FLORIDA — When it comes to funding student publications, astate law that allows student government control over the funding of studentorganizations propagates a power struggle between student journalists andstudent government officials, and the Florida Atlantic University studentnewspaper is caught in the center of it.
Recent disputes at the universitybegan in October, when students writing for the University Press beganinvestigating student government officials’ self-granted 25-percent retroactivepay raise under the leadership of President Alvira Khan. The UniversityPress reported on the pay raise, and the next day the student governmentattempted to impose a $6,000 fine and one-year suspension on UniversityPress adviser Michael Koretzky, saying he had violated the editor in chiefselection process. After a campus outcry and publicity in the local media,Koretzky was not fined or suspended, but was reprimanded by the studentgovernment.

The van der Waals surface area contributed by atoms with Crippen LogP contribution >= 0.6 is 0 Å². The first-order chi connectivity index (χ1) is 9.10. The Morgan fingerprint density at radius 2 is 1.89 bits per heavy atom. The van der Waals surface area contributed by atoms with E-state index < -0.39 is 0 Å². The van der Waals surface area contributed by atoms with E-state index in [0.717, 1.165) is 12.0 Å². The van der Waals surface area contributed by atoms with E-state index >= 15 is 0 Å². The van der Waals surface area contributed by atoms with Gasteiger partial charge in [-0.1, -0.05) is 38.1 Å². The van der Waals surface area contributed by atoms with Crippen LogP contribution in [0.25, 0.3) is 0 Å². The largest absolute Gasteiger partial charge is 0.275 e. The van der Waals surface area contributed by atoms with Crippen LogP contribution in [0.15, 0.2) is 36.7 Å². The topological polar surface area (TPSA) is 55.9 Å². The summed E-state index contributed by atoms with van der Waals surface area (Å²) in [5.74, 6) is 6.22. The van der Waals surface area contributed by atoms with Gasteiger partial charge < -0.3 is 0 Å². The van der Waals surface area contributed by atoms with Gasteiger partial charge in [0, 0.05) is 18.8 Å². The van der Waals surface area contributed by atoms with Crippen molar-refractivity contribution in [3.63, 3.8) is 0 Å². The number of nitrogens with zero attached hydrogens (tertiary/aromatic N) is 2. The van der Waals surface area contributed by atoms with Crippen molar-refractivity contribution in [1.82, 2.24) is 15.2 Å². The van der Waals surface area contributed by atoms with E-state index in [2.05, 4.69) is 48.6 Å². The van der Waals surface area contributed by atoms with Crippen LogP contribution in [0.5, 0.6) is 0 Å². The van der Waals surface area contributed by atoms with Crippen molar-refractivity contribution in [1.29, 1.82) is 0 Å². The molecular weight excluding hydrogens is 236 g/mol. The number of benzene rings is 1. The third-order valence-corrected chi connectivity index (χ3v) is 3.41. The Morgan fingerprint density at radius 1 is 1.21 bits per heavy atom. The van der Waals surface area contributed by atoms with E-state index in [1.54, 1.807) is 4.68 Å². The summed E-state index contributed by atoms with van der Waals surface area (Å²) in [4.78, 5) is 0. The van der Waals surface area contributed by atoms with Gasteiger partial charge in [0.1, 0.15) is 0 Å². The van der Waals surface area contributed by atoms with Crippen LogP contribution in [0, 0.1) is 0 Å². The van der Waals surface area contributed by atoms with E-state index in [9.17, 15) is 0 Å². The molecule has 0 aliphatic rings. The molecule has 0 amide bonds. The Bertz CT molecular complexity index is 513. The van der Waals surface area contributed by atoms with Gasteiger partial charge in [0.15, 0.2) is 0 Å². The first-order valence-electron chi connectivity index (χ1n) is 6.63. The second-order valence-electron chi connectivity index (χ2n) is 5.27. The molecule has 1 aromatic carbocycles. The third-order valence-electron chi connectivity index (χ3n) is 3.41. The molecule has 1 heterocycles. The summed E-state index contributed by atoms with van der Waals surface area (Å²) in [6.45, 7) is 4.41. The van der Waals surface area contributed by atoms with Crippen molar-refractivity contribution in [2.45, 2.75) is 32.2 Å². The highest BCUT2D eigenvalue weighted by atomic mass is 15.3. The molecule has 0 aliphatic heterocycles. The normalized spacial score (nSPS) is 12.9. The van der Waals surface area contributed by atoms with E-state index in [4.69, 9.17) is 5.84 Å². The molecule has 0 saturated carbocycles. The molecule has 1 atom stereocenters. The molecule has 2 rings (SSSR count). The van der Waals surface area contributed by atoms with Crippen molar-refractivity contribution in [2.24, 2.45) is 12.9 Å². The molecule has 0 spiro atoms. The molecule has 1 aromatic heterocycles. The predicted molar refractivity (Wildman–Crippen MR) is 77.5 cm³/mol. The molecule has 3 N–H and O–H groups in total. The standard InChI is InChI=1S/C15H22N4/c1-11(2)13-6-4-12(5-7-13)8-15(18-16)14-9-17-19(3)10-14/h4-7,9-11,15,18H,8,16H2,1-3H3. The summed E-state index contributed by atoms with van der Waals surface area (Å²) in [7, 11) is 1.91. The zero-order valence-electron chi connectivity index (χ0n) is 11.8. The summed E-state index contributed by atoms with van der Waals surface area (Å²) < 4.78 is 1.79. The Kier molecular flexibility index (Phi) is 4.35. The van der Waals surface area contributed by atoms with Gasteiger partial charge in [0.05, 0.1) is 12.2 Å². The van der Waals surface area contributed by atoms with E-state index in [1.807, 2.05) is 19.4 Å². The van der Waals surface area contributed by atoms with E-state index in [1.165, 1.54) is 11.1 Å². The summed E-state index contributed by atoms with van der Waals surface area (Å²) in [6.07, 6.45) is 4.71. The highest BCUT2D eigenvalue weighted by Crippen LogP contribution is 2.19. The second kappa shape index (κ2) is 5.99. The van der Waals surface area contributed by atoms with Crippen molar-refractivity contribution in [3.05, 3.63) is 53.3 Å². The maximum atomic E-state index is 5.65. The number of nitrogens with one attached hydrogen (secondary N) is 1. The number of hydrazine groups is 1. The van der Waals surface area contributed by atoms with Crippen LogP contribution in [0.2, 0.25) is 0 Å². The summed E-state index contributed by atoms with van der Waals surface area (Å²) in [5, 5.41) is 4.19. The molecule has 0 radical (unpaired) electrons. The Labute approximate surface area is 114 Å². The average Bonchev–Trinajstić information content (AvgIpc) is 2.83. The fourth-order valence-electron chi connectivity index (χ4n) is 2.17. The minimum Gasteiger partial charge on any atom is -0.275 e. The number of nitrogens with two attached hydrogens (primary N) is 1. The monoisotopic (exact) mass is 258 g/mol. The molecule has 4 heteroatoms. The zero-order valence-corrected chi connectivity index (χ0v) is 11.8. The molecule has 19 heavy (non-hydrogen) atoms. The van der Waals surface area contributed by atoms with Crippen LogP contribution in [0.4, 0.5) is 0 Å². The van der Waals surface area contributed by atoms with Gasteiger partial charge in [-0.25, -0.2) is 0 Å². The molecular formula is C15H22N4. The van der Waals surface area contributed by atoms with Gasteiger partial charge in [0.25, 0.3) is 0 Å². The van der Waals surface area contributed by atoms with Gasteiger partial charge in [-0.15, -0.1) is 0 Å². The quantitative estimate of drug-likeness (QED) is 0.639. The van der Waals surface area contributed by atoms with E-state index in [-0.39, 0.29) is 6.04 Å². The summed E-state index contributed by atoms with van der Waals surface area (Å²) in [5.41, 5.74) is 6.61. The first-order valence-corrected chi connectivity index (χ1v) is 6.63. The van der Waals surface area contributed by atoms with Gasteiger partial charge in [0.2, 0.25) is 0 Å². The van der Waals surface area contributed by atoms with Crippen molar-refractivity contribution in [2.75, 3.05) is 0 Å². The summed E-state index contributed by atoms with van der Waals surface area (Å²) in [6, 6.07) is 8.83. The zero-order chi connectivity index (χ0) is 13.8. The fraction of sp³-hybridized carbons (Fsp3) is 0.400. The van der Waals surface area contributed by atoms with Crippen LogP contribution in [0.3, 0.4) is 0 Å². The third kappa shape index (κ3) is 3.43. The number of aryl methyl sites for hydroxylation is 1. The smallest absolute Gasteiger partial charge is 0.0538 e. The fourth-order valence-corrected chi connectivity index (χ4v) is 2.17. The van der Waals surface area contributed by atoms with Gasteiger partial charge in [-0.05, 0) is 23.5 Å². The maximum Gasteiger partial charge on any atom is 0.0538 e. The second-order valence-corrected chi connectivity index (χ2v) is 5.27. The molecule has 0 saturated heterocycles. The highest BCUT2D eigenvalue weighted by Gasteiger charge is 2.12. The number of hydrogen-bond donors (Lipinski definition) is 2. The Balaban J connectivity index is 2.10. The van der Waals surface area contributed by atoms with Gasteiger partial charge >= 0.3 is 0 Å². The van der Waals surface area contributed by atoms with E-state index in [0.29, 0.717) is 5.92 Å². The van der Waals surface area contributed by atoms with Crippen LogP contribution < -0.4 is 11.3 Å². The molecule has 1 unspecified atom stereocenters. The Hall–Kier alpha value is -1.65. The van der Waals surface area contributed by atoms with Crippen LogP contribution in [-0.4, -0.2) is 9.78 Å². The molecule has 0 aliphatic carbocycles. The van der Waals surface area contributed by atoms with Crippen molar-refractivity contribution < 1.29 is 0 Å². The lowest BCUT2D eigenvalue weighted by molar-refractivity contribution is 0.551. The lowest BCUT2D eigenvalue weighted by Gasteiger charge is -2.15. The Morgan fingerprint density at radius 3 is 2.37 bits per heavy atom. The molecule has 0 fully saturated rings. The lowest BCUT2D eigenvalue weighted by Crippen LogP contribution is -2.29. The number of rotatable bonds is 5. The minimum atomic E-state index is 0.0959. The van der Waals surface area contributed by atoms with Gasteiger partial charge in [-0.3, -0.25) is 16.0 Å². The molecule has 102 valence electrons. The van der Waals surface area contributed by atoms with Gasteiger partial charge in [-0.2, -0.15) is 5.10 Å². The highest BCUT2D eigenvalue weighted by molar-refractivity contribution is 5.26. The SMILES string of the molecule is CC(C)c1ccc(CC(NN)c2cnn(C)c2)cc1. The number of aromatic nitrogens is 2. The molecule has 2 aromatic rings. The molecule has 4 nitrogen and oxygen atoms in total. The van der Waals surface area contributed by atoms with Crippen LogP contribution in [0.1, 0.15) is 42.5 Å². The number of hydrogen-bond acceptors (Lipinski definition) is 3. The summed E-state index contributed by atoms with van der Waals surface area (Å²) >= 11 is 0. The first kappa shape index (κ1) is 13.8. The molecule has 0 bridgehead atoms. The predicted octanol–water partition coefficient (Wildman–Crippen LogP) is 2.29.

On Dec. 13, Khan threatened to lock University Pressstaffers out of their office because the paper’s employment contracts were notsigned by an editor in chief, she said. A meeting between Khan, Koretzky, thenco-editor Lily Ladira and Dean of Student Affairs Leslie Bates averted thelockout. The student government issued temporary employment contracts to lastabout two months, which were extended once an editor in chief was selected at aFeb. 19 meeting of the University-Wide Council, a monthly meeting of all of thestudent government leaders at the university.
At that meeting, the studentgovernment cut $5,000 from the $123,000 the University Press requestedfor the 2005-2006 school year. Koretzky said that due to the cut, the paperwould no longer be able to afford to repair and replace their computers.
Khan said she could not say why the budget was cut because she is the chairof the University-Wide Council, and does not participate in the voting process.If the newspaper needs money, she said, they could propose a bill for theadditional funding, which would be voted on again.